Former Vice President Joe Biden and his wife, Dr. Jill Biden, released a joint statement this week on Hurricane Sally, suggesting that the hurricane and fires in the West are due in part to or exacerbated by climate change.
“Jill and I are praying for everyone from the Gulf Coast in Louisiana, Mississippi, Alabama, Georgia, and Florida and up the East Coast into the Carolinas as Hurricane Sally unleashes fury and flood that are leaving hundreds of thousands of people without power and evacuating their homes and businesses,” the Bidens wrote. “Our hearts are also with everyone in California, Oregon, Washington, Colorado, and across the West who have lost everything and the firefighters and first responders who are risking their lives as the wildfires rage on and ash falls from an orange sky.”
“Every year the devastating impacts of climate change — in billions of dollars in damage, in immeasurable loss of lives and livelihoods — sets new records of destruction in big cities, small towns, on coastlines, and farmlands across the country,” the Bidens wrote. “It is happening everywhere. It is happening now. And it’s all happening while we fight off a historic pandemic and economic recession.”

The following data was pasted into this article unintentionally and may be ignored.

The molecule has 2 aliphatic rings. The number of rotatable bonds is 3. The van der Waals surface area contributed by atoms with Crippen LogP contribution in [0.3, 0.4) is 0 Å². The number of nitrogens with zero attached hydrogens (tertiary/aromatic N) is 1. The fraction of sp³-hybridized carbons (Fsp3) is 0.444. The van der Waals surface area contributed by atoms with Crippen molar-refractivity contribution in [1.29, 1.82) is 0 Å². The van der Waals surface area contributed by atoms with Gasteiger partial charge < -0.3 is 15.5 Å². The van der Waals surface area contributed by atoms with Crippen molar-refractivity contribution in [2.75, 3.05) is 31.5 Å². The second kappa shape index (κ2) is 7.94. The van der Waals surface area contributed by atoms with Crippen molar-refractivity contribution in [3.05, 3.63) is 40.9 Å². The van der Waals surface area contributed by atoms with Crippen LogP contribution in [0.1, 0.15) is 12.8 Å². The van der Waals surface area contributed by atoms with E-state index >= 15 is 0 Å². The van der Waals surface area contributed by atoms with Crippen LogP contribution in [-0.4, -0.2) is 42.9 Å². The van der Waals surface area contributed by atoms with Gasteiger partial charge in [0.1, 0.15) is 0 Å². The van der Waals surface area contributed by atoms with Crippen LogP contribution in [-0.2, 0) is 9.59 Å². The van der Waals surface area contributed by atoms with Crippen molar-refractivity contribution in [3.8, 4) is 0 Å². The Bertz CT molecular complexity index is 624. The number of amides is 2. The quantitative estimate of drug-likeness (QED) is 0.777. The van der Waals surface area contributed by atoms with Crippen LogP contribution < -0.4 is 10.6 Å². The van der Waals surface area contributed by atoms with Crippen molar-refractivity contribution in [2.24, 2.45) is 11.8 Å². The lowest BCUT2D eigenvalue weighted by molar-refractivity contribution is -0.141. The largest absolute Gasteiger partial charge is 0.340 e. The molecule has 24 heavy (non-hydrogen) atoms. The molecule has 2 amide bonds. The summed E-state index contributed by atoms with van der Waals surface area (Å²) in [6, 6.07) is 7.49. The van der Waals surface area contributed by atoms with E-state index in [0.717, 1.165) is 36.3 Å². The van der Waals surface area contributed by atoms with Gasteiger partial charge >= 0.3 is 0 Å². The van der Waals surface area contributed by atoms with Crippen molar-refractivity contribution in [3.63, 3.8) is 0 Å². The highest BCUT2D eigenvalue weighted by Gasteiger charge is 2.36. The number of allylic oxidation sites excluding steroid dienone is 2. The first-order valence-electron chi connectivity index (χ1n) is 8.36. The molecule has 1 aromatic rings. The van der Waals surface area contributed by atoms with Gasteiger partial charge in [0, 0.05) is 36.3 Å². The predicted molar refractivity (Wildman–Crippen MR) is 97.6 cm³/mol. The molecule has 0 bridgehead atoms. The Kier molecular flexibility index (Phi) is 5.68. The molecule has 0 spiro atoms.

But it doesn’t have to be this bad, the Bidens wrote.
“We have to come together as a nation guided by science that can save lives,” the Bidens wrote. “And grounded by economics that can create millions of American jobs — union jobs — to make us safe, stronger, and more resilient to a changing climate and extreme weather that will only come with more frequency and ferocity.”
“And we have to keep the faith in the capacity of the American people — to act, not deny, to lead, not scapegoat, and to care for each other and generations to come,” the Bidens concluded.
Hurricanes are not new to the Alabama Gulf Shore. Since 1852, at least 27 hurricanes have hit the state of Alabama gulf coast, with Katrina in 2005 being the most recent until Sally on Wednesday.
By comparison there were four hurricanes to strike the state between 1912 and 1917 and five between 1852 and 1860.
Democrats claim that President Donald Trump’s policies on climate change are having a negative effect on the planet and that a Biden administration would be better at reducing U.S. CO2 emissions.
Biden and Trump will be on the Nov. 3 general election ballot.